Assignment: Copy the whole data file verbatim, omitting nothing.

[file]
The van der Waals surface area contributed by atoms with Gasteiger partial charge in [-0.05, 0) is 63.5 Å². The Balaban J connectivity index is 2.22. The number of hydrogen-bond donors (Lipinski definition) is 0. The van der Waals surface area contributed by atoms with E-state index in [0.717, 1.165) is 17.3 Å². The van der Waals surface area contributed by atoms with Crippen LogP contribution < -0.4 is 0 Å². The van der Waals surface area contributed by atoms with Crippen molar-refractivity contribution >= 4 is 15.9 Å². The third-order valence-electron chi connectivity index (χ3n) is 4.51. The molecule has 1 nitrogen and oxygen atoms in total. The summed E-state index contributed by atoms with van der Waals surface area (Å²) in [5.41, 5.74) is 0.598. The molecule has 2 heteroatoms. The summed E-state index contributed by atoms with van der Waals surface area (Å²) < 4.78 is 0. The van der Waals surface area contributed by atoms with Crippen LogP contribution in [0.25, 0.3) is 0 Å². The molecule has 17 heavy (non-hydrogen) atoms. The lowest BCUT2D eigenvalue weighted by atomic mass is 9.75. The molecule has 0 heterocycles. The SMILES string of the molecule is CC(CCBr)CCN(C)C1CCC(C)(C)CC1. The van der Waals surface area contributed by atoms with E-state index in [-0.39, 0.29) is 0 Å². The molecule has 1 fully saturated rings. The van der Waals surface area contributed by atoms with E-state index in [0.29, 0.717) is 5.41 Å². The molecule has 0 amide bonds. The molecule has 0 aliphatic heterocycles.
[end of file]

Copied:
The van der Waals surface area contributed by atoms with Gasteiger partial charge in [-0.05, 0) is 63.5 Å². The Balaban J connectivity index is 2.22. The number of hydrogen-bond donors (Lipinski definition) is 0. The van der Waals surface area contributed by atoms with E-state index in [0.717, 1.165) is 17.3 Å². The van der Waals surface area contributed by atoms with Crippen LogP contribution < -0.4 is 0 Å². The van der Waals surface area contributed by atoms with Crippen molar-refractivity contribution >= 4 is 15.9 Å². The third-order valence-electron chi connectivity index (χ3n) is 4.51. The molecule has 1 nitrogen and oxygen atoms in total. The summed E-state index contributed by atoms with van der Waals surface area (Å²) in [5.41, 5.74) is 0.598. The molecule has 2 heteroatoms. The summed E-state index contributed by atoms with van der Waals surface area (Å²) < 4.78 is 0. The van der Waals surface area contributed by atoms with Crippen LogP contribution in [0.25, 0.3) is 0 Å². The molecule has 17 heavy (non-hydrogen) atoms. The lowest BCUT2D eigenvalue weighted by atomic mass is 9.75. The molecule has 0 heterocycles. The SMILES string of the molecule is CC(CCBr)CCN(C)C1CCC(C)(C)CC1. The van der Waals surface area contributed by atoms with E-state index in [-0.39, 0.29) is 0 Å². The molecule has 1 fully saturated rings. The van der Waals surface area contributed by atoms with E-state index in [0.29, 0.717) is 5.41 Å². The molecule has 0 amide bonds. The molecule has 0 aliphatic heterocycles.